Chiari malformation pediatric patients, parents worried about specialist’s contract

CSRA News

Some local pediatric patients and parents say they’re worried that a specialist at Children’s Hospital of Georgia may not have his contract renewed.  That’s why they started a petition and it has been signed by nearly 600 people.  It calls for Augusta University administrators to renew Dr. Ian Heger’s contract before it ends in June.  Some of those who signed are parents of pediatric patients who say they come from all over the country to receive treatment from Dr. Heger at CHOG. 

Missy Bonsack is one of them. 
“Panic, devastation.  I cried,” she explained hearing the news that Dr. Ian Heger’s contract might not be renewed. 

It shocked Bonsack and her family.  She tells NewsChannel 6 her husband cut his salary in half and relocated fom St. Louis, Missouri a year ago to help save their daughter Lucy’s life. 

“We interviewed three doctors; one in New York, one in Chicago and one here.  We came down here and he spoke over two hours with our family,” Bonsack said of Dr. Heger.

It was a conversation that changed everything. 

She continued about her daughter, “Her MRIs showed that she had blockage with 98 percent in the front and 98 or 99 percent in the back.  We were in deep trouble. She had cerebral spinal fluid coming out of her nose.”

Lucy Bonsack said the last four years of her life have been a blur dealing with chiari malformation, a neurological disorder with no cure impacting the brain, since she was 8-years-old.  She’s now 14 and the only doctor who has been able to help her could be leaving the area. 

“When I say I’m in pain, he listens and takes it seriously,” Lucy said of Dr. Heger’s work.  “He says ok, we’re going to get to the bottom of this.”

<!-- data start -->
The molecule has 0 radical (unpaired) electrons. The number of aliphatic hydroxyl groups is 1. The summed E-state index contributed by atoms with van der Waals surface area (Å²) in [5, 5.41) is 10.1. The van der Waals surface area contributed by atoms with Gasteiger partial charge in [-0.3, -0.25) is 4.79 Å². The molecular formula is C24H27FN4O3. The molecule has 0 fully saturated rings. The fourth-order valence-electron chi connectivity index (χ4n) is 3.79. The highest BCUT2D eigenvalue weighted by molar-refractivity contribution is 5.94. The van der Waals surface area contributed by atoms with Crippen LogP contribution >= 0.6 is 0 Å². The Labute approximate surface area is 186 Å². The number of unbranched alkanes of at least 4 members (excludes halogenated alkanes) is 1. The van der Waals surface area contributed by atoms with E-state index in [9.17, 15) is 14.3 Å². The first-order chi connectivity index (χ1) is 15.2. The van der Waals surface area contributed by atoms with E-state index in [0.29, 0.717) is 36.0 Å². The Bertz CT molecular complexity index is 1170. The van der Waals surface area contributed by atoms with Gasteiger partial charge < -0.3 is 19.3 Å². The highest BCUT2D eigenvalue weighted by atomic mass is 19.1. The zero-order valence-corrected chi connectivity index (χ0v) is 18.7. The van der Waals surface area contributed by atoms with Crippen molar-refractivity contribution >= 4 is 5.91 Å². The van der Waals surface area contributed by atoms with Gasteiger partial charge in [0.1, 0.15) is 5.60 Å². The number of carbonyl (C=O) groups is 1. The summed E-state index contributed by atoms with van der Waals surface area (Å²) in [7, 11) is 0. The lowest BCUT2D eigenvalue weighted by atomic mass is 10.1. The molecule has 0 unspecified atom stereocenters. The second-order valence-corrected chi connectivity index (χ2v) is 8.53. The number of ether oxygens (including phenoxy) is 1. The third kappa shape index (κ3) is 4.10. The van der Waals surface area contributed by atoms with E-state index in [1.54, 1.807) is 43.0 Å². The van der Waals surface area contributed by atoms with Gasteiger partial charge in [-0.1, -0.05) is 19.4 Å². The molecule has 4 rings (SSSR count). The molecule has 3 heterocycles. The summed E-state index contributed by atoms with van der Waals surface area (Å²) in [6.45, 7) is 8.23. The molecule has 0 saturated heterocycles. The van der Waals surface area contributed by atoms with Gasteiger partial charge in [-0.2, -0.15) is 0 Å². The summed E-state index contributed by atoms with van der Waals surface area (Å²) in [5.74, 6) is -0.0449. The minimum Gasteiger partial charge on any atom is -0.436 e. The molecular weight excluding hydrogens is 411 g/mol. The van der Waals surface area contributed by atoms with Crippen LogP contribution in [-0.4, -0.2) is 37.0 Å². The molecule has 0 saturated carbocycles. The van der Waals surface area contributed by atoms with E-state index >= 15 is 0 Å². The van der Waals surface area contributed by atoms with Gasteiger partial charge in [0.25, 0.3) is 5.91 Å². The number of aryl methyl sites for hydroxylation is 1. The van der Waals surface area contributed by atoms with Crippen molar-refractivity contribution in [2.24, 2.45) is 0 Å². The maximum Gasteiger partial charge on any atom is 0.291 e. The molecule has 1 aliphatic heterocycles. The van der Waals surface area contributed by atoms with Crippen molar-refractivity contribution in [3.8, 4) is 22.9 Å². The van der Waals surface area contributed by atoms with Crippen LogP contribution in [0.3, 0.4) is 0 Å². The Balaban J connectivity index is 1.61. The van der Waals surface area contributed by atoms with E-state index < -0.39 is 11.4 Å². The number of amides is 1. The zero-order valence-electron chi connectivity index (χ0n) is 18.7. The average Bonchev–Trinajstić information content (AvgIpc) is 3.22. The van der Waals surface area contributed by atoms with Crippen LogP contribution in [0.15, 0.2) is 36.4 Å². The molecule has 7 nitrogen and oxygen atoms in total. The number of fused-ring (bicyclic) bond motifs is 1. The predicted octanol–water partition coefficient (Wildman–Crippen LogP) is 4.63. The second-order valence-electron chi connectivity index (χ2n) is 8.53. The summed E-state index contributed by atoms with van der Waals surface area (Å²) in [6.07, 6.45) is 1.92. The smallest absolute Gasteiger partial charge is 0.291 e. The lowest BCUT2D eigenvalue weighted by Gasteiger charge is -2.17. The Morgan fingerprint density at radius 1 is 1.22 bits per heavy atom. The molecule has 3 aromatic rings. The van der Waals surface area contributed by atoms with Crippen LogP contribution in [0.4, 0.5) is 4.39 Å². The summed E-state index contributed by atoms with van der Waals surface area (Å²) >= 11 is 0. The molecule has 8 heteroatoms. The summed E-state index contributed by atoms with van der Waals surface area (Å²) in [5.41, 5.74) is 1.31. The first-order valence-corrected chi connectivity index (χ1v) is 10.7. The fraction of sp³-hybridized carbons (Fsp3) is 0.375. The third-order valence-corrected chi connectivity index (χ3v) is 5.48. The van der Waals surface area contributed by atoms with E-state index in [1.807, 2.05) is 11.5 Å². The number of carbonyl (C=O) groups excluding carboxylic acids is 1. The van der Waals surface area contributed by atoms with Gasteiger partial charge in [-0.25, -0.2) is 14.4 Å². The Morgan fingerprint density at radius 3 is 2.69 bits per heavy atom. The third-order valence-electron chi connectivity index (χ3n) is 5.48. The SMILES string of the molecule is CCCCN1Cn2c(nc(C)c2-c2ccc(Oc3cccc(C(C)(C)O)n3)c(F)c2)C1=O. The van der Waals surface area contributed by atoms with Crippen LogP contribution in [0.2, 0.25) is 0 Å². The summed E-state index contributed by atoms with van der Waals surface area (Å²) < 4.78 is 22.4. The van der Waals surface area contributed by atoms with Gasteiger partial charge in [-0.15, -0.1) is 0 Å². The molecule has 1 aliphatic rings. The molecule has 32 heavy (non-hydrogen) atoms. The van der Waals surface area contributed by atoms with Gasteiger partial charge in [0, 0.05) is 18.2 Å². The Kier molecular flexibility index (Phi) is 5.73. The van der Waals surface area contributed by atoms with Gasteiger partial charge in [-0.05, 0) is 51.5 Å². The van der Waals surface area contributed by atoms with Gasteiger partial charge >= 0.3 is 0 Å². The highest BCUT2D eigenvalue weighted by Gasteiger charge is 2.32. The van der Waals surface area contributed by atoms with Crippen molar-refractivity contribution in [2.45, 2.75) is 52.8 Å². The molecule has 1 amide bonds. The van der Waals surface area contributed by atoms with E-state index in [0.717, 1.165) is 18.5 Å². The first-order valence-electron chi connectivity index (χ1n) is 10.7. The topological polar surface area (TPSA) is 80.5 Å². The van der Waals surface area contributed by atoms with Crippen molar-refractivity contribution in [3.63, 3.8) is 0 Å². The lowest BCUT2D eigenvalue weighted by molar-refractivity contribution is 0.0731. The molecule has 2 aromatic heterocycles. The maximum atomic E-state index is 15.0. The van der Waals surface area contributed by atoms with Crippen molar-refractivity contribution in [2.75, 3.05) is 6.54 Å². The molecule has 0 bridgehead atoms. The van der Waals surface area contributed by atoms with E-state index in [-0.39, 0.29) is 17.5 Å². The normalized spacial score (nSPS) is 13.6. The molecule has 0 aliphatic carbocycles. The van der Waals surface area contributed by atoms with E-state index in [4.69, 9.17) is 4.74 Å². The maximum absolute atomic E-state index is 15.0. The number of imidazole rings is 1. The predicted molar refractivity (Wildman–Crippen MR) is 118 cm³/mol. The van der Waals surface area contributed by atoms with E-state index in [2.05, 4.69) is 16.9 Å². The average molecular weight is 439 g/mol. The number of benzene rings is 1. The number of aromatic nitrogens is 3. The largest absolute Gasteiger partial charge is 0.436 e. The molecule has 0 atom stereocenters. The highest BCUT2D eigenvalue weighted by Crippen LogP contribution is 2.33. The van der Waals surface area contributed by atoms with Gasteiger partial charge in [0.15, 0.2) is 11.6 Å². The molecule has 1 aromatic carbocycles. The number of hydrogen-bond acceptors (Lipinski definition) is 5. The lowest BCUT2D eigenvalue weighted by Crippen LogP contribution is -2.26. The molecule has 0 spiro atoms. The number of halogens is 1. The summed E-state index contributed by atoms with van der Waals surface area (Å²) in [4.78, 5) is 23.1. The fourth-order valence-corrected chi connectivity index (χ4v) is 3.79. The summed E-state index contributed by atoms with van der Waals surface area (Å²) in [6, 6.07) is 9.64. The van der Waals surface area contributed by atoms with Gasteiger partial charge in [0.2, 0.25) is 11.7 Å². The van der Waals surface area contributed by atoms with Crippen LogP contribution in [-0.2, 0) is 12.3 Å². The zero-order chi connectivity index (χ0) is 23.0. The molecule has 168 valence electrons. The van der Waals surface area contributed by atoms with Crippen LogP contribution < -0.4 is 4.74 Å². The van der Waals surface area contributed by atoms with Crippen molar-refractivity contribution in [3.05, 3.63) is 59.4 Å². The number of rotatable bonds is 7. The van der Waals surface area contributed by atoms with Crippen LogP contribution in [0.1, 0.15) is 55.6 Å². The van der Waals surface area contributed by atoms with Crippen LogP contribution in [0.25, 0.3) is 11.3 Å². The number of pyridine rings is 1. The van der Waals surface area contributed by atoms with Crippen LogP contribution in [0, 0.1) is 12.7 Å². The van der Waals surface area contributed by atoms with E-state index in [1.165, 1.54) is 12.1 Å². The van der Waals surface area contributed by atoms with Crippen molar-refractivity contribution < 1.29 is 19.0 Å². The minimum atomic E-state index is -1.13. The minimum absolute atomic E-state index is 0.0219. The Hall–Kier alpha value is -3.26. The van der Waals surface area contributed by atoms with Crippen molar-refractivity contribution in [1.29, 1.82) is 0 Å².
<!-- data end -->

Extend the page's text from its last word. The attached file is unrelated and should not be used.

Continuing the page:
While the Bonsack family saif they can not move to follow Heger, Amanda Franks said going where Georgia’s only chiari specialist goes is a must. 

“He’s still here so we have hope, which is why we’re looking to reach out to the hospital’s administration,” Franks said hoping to explain how important Dr. Heger is to the state and the southeast.

Franks lives in Dublin, Georgia just shy of two hours from Augusta.  Her daughter, 15-year-old Shelley, came to Dr. Heger after seeing a neurosurgeon who was not a chiari specialist. 

She added, “Shelley’s condition progressed very rapidly and she went from something’s wrong to is she going to live?”

Shelley agreed and said Dr. Heger is a lifesaver.

“I probably would not be here if he didn’t operate when he did.”

Doctor Heger was unavailable to talk with us Friday.  We did reach out to the hospital’s media relations department, but we’re still waiting for a response.  Those parents said a meeting with hospital administrators is set for January 14.

Photojournalist: Gary Hipps

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